IPA Blog

Book Review: Toxic Charity

Tuesday, June 16, 2015
Toxic Charity book cover

When I began work at the Indiana Philanthropy Alliance in April, my supervisor handed me a copy of Toxic Charity: How Churches and Charities Hurt Those They Help (And How To Reverse It), and suggested that my first step might be to read the book we were going to be discussing during our Regional Forums, which took place this week all over Indiana. This book had made the rounds of my previous communities in the faith-based sector, and I was glad to have an excuse to read it. Before I was two chapters in, I found myself wishing I’d read it sooner.


Bob Lupton (Founder, FCS Urban Ministries; PhD) has created an accessible, provocative, convincing little argument in this book: namely, that heartfelt, well-meant expressions of helping often end up disempowering and disenfranchising the very people they’re meant to serve. In other words, well-meant charity can be toxic, a source of poison that progressively kills the health of a community. From the perspective of an experienced and successful community developer, he fleshes this out with compelling examples and stories from his own work in inner-city Atlanta. And he proposes what he calls an “oath of service,” borrowing conceptually from the Hippocratic Oath to ask people in helping professions to commit to a series of promises. Here it is, taken directly from the FCS website:


1. I will never do for others what they have (or could have) the capacity to do for themselves.

2. I will limit my one-way giving to emergency situations and seek always to find ways and means for legitimate exchange.

3. I will seek ways empower the poor through hiring, lending and investing and use grants sparingly as incentives that reinforce achievements.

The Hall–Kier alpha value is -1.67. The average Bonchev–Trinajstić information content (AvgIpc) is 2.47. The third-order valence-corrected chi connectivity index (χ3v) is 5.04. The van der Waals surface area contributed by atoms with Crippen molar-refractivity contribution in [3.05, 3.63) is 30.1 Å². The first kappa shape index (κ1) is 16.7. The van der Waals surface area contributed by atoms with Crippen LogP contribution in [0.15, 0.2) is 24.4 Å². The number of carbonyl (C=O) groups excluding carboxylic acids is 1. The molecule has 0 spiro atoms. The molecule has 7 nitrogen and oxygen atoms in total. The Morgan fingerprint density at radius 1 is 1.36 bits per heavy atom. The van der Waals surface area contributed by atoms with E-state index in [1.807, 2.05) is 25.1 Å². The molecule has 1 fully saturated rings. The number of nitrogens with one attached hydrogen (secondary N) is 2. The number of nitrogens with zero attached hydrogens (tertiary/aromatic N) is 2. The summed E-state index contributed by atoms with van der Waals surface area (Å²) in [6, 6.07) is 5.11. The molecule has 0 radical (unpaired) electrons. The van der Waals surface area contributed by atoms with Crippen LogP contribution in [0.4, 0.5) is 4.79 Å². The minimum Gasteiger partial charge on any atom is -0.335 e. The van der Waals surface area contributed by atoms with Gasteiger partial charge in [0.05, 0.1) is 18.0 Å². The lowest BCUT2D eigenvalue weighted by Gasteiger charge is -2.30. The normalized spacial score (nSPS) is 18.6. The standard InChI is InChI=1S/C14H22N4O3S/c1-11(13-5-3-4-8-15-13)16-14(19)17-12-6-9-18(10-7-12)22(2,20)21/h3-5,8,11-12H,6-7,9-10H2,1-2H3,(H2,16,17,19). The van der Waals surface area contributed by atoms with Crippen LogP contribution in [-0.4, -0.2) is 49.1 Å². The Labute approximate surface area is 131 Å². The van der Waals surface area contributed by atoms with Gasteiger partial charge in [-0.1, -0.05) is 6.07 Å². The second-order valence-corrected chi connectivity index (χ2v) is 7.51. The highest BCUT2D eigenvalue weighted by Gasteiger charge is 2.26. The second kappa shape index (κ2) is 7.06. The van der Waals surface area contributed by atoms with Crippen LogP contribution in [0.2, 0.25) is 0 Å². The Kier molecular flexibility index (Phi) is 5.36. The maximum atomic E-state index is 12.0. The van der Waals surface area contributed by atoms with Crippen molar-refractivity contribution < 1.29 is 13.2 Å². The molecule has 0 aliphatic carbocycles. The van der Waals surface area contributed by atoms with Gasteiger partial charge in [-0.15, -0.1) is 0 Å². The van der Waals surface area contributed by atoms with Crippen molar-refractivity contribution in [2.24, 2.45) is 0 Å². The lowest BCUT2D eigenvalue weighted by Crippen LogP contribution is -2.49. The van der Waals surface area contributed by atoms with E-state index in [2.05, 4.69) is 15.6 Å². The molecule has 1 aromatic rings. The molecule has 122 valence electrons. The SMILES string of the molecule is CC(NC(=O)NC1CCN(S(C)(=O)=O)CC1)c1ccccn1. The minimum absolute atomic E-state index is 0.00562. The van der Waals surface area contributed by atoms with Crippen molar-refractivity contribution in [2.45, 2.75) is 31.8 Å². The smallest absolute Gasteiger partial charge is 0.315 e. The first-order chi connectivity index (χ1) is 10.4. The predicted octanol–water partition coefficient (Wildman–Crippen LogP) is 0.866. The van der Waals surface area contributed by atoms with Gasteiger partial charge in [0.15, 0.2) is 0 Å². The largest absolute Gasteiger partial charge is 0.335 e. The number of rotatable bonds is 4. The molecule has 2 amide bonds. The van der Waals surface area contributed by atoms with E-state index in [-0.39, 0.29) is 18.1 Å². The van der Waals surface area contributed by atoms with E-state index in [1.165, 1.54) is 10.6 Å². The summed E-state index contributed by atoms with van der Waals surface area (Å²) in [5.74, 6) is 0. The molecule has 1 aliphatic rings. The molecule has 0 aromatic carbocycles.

4. I will put the interests of the poor above my own (or organizational) self-interest even when it may be costly.

5. I will take time to listen and carefully assess both expressed and unspoken needs so that my actions will ultimately strengthen rather than weaken the hand of those I would serve.

6. Above all, to the best of my ability, I will do no harm.


As you might imagine, some of the examples of charity gone toxic are wince-worthy - not least because many of us in helping professions can remember blithely running programs that qualify for toxicity labeling. But Bob, both in his book and in person, has a gift for defusing defensiveness, and once you can catch the vision he describes, a vision of a community in which all the members are empowered to be contributing neighbors, it’s easy to get excited.


The challenge here is that the work is slow. It requires a shift in perspective. It’s much easier to hold a food drive - and to sell a board and investors on the results of that food drive - than it is to engage in the messier, more complicated work of developing a stable food co-op. It’s much easier to fund and coordinate a weekend backpack food program than it is to find out which children are hungry on the weekends, find out why they’re hungry, and figure out a systemic and responsible approach to changing the underlying situation.


At our Regional Forums, we knew many people had been introduced to these concepts, but had struggled to figure out how to put them into action in their own contexts. So after Bob spoke and answered questions, we tried to create space for a deeper conversation about implementation. We created 5 case studies, based on actual nonprofit experience: a food pantry, a free health clinic, a corporate partnership with an arts organization, a scholarship program, and a Christmas giving program. And our attendees, a mixture of foundation and nonprofit professionals, worked together to “detoxify” these case studies.


We then asked people to group together - either based on geography and existing partnerships, or based topically on things like communication strategies, the challenge of implementing these ideas in a rural environment as opposed to an urban community, and the tension between crisis care and the longer process of developing human capacity. And in these groups, those deeper concretizing conversations could begin and continue.


It’s a tough question. At first read, Toxic Charity’s principles seem simple. But precisely because every community, every program, every leader is unique, finding ways to detoxify our helping practices is an individualized and complex process. It’s worth doing, however..before we expend all our energy and sincere passion inadvertently creating more problems than we solve.

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